Classical and Operant Conditioning.
Classical and Operant Conditioning
Classical conditioning and operant conditioning are different methods of learning. Conditioning is the acquisition of specific patterns of responsive behavior in the presence of well-defined stimuli. Behavioral psychologists believe that both forms of conditioning can help to explain much of our human behavior. This paper will explore and explain the purpose and the use of classical and operant conditioning.
Classical conditioning is a type of learning in which an organism learns to transfer a natural response from one stimulus to another, previously neutral stimulus. This is done by manipulating reflexes. Operant conditioning is a type of learning in which the likelihood of a behavior is increased or decreased by the use of reinforcement or punishment. Operant conditioning deals with more cognitive thought process. These two forms of learning have similarities and differences. Their similarities are that they both produce basic phenomena. One such phenomenon is acquisition. Both types of conditioning result in the inheritance of a behavior.
One of the most famous of experiments that illustrates classical conditioning is Pavlov's Dogs. In this experiment, Pavlov sat behind a one-way mirror and controlled the presentation of a bell. The bell was the conditioned stimulus. A conditioned stimulus was an originally neutral stimulus that could eventually produce a desired response when presented alone. Directly after the ringing of the bell, Pavlov gave the dog food. The food was the unconditioned stimulus. This means that the food caused an uncontrollable response whenever it was presented alone. That response would be the salivation of the dog. A tube that was in the dog's mouth then measured the saliva. When the unconditioned stimulus (US) was paired with a conditioned stimulus (CS), it eventually resulted in a conditioned response.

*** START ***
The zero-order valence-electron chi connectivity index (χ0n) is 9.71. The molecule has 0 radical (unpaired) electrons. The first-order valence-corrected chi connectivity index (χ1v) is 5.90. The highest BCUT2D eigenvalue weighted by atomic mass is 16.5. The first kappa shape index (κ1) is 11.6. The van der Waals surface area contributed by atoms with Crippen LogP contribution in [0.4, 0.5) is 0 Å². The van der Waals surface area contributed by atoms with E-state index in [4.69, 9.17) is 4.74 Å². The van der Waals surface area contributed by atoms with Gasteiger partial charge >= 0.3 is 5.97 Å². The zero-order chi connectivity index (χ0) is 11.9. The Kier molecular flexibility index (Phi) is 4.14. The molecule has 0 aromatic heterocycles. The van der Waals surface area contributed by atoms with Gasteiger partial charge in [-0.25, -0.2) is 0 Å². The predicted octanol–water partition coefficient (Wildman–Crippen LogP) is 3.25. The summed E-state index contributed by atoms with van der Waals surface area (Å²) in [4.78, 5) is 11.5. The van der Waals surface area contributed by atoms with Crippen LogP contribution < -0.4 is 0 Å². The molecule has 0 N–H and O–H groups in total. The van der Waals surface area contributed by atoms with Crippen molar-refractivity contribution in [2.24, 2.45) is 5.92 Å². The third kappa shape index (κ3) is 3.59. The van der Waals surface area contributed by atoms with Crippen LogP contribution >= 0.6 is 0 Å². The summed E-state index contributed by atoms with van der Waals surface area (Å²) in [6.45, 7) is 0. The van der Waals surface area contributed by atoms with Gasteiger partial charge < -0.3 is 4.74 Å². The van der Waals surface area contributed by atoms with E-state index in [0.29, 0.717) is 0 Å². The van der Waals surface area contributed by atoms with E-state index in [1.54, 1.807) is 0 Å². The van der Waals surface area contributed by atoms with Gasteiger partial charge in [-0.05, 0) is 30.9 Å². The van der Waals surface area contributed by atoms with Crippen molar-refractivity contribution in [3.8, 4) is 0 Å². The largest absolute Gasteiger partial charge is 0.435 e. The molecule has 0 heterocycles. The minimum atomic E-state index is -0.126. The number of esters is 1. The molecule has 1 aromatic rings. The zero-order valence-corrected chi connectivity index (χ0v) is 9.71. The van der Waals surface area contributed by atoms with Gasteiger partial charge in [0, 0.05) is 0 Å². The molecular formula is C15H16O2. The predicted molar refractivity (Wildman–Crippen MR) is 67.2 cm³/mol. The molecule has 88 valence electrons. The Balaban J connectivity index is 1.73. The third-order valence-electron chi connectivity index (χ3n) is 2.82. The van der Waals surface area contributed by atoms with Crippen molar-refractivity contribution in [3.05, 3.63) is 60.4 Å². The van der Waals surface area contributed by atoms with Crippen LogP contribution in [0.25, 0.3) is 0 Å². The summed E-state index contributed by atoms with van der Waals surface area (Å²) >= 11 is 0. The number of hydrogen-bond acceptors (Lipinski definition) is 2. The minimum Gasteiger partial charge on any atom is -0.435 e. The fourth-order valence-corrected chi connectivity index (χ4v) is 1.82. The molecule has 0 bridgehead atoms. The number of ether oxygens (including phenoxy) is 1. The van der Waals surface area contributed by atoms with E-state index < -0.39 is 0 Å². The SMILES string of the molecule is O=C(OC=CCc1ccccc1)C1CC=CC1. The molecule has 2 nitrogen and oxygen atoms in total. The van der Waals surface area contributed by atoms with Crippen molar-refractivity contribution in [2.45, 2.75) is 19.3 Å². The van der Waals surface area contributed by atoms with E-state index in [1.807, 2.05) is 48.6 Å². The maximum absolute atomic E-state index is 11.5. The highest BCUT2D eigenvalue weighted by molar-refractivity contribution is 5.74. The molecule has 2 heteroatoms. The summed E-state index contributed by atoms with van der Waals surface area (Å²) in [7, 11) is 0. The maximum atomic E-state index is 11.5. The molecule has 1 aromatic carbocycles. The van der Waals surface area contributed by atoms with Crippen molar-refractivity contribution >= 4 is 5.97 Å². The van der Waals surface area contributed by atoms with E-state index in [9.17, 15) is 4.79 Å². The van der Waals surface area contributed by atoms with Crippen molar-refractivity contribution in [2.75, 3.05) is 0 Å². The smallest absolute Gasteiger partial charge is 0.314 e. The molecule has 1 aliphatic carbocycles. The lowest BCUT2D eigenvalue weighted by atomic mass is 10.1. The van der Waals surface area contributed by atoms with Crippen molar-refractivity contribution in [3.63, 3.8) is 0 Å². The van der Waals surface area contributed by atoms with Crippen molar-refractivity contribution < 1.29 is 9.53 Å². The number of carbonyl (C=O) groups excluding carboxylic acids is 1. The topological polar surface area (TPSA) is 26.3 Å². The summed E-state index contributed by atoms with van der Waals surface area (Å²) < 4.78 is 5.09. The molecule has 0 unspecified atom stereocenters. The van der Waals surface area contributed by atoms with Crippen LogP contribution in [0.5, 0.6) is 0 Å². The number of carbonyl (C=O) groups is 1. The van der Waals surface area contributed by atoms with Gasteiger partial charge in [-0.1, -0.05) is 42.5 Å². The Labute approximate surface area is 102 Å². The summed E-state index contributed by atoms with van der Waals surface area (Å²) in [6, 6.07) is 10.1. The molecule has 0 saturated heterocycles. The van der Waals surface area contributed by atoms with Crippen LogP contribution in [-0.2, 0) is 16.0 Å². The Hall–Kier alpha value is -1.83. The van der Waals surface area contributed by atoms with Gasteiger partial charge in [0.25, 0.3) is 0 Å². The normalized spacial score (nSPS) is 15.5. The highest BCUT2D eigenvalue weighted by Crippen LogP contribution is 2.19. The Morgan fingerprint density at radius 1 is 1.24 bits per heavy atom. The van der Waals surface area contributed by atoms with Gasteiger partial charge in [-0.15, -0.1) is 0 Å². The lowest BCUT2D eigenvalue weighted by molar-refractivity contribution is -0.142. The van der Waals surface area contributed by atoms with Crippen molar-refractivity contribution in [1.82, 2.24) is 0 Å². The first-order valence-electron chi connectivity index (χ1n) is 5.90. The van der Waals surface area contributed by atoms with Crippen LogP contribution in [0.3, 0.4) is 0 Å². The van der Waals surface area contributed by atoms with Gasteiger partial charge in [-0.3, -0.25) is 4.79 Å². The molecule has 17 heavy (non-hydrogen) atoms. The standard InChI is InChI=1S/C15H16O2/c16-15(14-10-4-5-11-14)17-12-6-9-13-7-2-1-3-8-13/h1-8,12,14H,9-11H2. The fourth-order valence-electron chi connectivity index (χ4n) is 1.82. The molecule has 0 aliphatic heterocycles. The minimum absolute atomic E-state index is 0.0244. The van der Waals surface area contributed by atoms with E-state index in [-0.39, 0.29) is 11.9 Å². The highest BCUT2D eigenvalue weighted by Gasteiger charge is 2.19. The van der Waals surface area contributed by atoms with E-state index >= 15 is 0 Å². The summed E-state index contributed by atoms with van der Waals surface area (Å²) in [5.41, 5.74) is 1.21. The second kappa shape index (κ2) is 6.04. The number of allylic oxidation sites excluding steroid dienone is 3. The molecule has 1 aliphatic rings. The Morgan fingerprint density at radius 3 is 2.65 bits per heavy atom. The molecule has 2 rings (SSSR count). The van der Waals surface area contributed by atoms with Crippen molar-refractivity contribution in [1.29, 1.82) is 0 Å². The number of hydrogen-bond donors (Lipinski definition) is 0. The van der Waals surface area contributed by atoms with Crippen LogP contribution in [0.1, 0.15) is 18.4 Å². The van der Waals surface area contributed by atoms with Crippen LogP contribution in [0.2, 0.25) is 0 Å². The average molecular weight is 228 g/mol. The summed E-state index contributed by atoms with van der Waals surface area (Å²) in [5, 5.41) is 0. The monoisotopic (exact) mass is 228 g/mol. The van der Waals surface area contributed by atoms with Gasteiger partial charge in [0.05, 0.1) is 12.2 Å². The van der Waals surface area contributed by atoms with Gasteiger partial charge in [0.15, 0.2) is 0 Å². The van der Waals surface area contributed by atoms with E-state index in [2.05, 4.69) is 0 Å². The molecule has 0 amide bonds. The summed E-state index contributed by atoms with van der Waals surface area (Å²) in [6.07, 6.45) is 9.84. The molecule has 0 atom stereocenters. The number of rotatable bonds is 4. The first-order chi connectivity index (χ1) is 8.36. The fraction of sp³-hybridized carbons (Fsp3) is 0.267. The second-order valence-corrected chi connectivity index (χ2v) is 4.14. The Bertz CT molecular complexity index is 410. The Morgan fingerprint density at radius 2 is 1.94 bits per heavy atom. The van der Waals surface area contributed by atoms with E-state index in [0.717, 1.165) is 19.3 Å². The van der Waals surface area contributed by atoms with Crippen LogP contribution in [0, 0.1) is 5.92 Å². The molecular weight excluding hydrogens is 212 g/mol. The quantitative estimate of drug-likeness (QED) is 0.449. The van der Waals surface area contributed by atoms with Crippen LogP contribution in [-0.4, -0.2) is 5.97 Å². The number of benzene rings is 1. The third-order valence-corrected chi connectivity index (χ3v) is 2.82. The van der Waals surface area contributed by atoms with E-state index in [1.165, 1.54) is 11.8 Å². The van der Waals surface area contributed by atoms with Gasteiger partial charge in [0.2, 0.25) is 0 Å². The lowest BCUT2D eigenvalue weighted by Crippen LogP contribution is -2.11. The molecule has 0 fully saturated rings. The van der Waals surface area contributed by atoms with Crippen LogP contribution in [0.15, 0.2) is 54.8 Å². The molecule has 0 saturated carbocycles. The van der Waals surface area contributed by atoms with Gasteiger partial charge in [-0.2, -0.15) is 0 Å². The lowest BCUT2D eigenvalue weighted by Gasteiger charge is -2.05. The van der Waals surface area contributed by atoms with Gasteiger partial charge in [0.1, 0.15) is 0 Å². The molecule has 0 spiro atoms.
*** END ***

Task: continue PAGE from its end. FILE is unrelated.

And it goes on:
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Extinction results if there is a decrease in frequency or strength of a learned response due to the failure to continue to pair the US and the CS. Extinction can also occur in operant conditioning. The key to operant conditioning is reinforcement. Reinforcement is when a stimulus is presented that increases the probability that the preceding response will recur in the future. If reinforcement is withheld, extinction will occur in operant conditioning.
Another factor that is involved in conditioning is spontaneous recovery. That is the reappearance of an extinguished response after the passage of time, without further training. If Pavlov's dogs did not hear the bell for a few years, and if when they heard it later they drooled, it would be an example of spontaneous recovery. Something similar occurs with operant conditioning. If an animal was conditioned to behave in a certain manor, but then their reinforcement was stopped, that animal may still have a reaction to the stimulus at a much later date.